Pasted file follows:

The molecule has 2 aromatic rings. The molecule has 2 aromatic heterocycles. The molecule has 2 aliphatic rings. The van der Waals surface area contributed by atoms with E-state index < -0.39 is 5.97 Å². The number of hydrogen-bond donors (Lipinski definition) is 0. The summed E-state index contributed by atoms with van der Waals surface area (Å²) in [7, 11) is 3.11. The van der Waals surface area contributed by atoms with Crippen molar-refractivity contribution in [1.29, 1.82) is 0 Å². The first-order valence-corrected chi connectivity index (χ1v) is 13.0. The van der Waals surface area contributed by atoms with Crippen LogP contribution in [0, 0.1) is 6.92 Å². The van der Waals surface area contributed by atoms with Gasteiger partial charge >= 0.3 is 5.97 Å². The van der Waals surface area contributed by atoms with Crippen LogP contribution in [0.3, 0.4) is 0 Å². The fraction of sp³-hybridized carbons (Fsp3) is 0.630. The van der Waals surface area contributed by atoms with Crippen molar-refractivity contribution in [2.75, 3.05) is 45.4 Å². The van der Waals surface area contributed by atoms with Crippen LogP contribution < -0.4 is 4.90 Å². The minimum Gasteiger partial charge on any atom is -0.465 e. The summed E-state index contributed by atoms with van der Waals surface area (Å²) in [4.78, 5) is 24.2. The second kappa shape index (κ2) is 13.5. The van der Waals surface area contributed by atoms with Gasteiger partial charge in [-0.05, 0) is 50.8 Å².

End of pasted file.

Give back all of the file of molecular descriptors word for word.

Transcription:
The molecule has 2 aromatic rings. The molecule has 2 aromatic heterocycles. The molecule has 2 aliphatic rings. The van der Waals surface area contributed by atoms with E-state index < -0.39 is 5.97 Å². The number of hydrogen-bond donors (Lipinski definition) is 0. The summed E-state index contributed by atoms with van der Waals surface area (Å²) in [7, 11) is 3.11. The van der Waals surface area contributed by atoms with Crippen molar-refractivity contribution in [1.29, 1.82) is 0 Å². The first-order valence-corrected chi connectivity index (χ1v) is 13.0. The van der Waals surface area contributed by atoms with Crippen LogP contribution in [0, 0.1) is 6.92 Å². The van der Waals surface area contributed by atoms with Gasteiger partial charge >= 0.3 is 5.97 Å². The van der Waals surface area contributed by atoms with Crippen LogP contribution in [0.3, 0.4) is 0 Å². The fraction of sp³-hybridized carbons (Fsp3) is 0.630. The van der Waals surface area contributed by atoms with Crippen molar-refractivity contribution in [2.75, 3.05) is 45.4 Å². The van der Waals surface area contributed by atoms with Crippen LogP contribution < -0.4 is 4.90 Å². The minimum Gasteiger partial charge on any atom is -0.465 e. The summed E-state index contributed by atoms with van der Waals surface area (Å²) in [4.78, 5) is 24.2. The second kappa shape index (κ2) is 13.5. The van der Waals surface area contributed by atoms with Gasteiger partial charge in [-0.05, 0) is 50.8 Å².